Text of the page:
Goldman Sachs & Co. agreed today to pay $22 million to settle charges that the firm lacked safeguards to prevent analysts from sharing confidential information with traders during weekly meetings.
In meetings known as "huddles," Goldman equity research analysts revealed their best trading ideas to firm traders and a select group of Goldman's top clients. The problem, according to the U.S. Securities and Exchange Commission administrative order settling the case, was that this "created a serious and substantial risk that analysts would share material, nonpublic information…Goldman did not establish, maintain, and enforce adequate policies and procedures to prevent such misuse."
Goldman, which did not admit or deny the charges, will pay $11 million each to the SEC and the Financial Industry Regulatory Authority to settle the matter.
In one example detailed by FINRA of how information was misused, an analyst in a 2008 huddle said, “We expect companies with consumer and small business exposure to be under pressure in the current environment, including [company x].” The next day, the analyst received approval to downgrade the company from "neutral" to "sell," and to add the stock to Goldman's conviction sell list. Goldman published an equity research report making these changes that same day.
"Goldman's trading huddles created an environment of heightened risk in which material non-public information concerning analysts' published research could be disclosed to its clients,” said Brad Bennett, FINRA’s executive vice president and chief of enforcement, in a news release. “In addition, the firm did not have an adequate system in place to monitor client trading in advance of changes in its published research."
Beginning in 2006, Goldman began holding weekly huddle meetings in each of its seven equity research sectors. In 2007, Goldman began a program known as the Asymmetric Service Initiative, or ASI, where analysts shared information and trading ideas from the huddles with select clients. According to the SEC, during the meetings analysts and traders, and sometimes sales people, discussed recent developments, market color and short-term trade ideas. “In return for sharing trading ideas and market color through the ASI service, Goldman hoped to generate increased trading commissions from ASI clients,” the SEC stated.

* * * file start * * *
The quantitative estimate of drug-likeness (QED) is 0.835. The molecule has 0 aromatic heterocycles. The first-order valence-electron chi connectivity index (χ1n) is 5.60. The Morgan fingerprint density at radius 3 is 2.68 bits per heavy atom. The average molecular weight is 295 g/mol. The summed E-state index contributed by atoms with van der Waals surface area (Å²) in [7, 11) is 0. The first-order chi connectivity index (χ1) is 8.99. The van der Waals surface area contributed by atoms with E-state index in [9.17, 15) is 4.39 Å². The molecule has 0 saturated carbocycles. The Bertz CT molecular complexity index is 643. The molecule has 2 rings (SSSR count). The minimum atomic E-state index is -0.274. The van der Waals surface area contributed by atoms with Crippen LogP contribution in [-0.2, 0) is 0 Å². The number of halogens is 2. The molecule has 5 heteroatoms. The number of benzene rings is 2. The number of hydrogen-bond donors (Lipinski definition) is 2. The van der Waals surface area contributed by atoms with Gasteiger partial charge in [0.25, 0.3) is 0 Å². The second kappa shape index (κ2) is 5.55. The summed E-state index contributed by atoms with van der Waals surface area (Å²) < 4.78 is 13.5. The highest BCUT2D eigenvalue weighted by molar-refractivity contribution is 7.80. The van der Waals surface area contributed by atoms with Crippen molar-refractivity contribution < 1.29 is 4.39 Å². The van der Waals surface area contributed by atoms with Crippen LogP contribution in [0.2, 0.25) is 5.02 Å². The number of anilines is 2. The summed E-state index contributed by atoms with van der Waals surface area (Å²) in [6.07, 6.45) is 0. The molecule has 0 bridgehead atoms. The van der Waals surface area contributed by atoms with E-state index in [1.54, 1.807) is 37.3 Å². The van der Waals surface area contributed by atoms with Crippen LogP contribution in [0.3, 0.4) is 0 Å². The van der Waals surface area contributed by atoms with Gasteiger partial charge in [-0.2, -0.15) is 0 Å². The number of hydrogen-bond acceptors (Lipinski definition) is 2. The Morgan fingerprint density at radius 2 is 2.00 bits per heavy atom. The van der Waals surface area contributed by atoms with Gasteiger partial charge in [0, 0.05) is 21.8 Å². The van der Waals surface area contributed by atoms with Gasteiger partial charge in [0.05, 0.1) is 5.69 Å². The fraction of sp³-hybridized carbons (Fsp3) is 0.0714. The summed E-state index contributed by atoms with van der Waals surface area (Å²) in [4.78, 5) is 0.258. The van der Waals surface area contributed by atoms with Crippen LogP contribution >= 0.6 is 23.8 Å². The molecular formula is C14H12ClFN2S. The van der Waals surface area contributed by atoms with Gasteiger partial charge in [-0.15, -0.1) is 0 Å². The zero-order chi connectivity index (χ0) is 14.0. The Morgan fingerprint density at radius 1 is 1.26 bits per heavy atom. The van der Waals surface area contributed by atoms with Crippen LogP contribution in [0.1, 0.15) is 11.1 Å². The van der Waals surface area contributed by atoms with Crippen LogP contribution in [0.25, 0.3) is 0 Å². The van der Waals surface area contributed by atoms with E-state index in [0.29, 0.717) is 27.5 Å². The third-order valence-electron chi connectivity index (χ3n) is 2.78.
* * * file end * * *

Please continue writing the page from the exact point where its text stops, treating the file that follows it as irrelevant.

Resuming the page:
Section 15(g) of the Exchange Act requires broker-dealers to establish, maintain and enforce written policies and procedures to prevent the misuse of non-public information. The SEC in its administrative order found that Goldman “willfully violated” the act.
“The circumstances concerning these huddles were red flags that should have alerted Goldman to the need for both adequate review of the instances and stronger controls surrounding the huddles and ASI in order to prevent the potential misuse of material, nonpublic information concerning its analysts’ published research,” the SEC order stated.
In addition to the penalties, Goldman agreed to complete a comprehensive review of its procedures and practices related to the SEC’s findings, and to adopt new policies to address shortcomings.
It’s not Goldman’s first offense. In 2003, the firm paid a $5 million penalty and more than $4.3 million in disgorgement and interest to settle SEC charges that it failed to establish, maintain, and enforce policies to prevent the misuse of material, nonpublic information obtained from outside consultants about U.S. Treasury 30-year bonds.
“Higher-risk trading and business strategies require higher-order controls,” said Robert Khuzami, director of the SEC’s Division of Enforcement, in a news release. “Despite being on notice from the SEC about the importance of such controls, Goldman failed to implement policies and procedures that adequately controlled the risk that research analysts could preview upcoming ratings changes with select traders and clients.”